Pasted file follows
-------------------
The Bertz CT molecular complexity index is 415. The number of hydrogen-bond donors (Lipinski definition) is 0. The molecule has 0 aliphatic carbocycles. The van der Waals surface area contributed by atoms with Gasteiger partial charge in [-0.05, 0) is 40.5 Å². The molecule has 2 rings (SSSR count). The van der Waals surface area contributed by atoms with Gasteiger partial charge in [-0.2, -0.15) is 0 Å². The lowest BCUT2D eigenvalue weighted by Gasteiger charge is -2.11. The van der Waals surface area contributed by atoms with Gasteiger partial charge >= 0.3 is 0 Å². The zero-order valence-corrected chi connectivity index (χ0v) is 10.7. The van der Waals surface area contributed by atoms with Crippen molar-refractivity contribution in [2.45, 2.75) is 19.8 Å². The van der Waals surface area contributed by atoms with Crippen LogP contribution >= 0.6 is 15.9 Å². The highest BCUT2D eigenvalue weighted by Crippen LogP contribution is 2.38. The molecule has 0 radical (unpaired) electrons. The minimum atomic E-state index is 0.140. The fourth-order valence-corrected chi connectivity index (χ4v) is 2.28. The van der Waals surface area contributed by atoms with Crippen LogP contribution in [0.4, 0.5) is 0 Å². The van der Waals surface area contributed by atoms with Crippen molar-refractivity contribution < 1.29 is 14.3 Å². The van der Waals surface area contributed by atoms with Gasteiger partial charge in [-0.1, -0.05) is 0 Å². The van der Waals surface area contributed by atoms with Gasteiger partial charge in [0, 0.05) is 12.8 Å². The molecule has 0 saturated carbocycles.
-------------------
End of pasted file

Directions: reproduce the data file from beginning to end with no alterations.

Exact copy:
The Bertz CT molecular complexity index is 415. The number of hydrogen-bond donors (Lipinski definition) is 0. The molecule has 0 aliphatic carbocycles. The van der Waals surface area contributed by atoms with Gasteiger partial charge in [-0.05, 0) is 40.5 Å². The molecule has 2 rings (SSSR count). The van der Waals surface area contributed by atoms with Gasteiger partial charge in [-0.2, -0.15) is 0 Å². The lowest BCUT2D eigenvalue weighted by Gasteiger charge is -2.11. The van der Waals surface area contributed by atoms with Gasteiger partial charge >= 0.3 is 0 Å². The zero-order valence-corrected chi connectivity index (χ0v) is 10.7. The van der Waals surface area contributed by atoms with Crippen molar-refractivity contribution in [2.45, 2.75) is 19.8 Å². The van der Waals surface area contributed by atoms with Crippen LogP contribution >= 0.6 is 15.9 Å². The highest BCUT2D eigenvalue weighted by Crippen LogP contribution is 2.38. The molecule has 0 radical (unpaired) electrons. The minimum atomic E-state index is 0.140. The fourth-order valence-corrected chi connectivity index (χ4v) is 2.28. The van der Waals surface area contributed by atoms with Crippen LogP contribution in [0.4, 0.5) is 0 Å². The van der Waals surface area contributed by atoms with Crippen molar-refractivity contribution < 1.29 is 14.3 Å². The van der Waals surface area contributed by atoms with Gasteiger partial charge in [-0.1, -0.05) is 0 Å². The van der Waals surface area contributed by atoms with Gasteiger partial charge in [0, 0.05) is 12.8 Å². The molecule has 0 saturated carbocycles.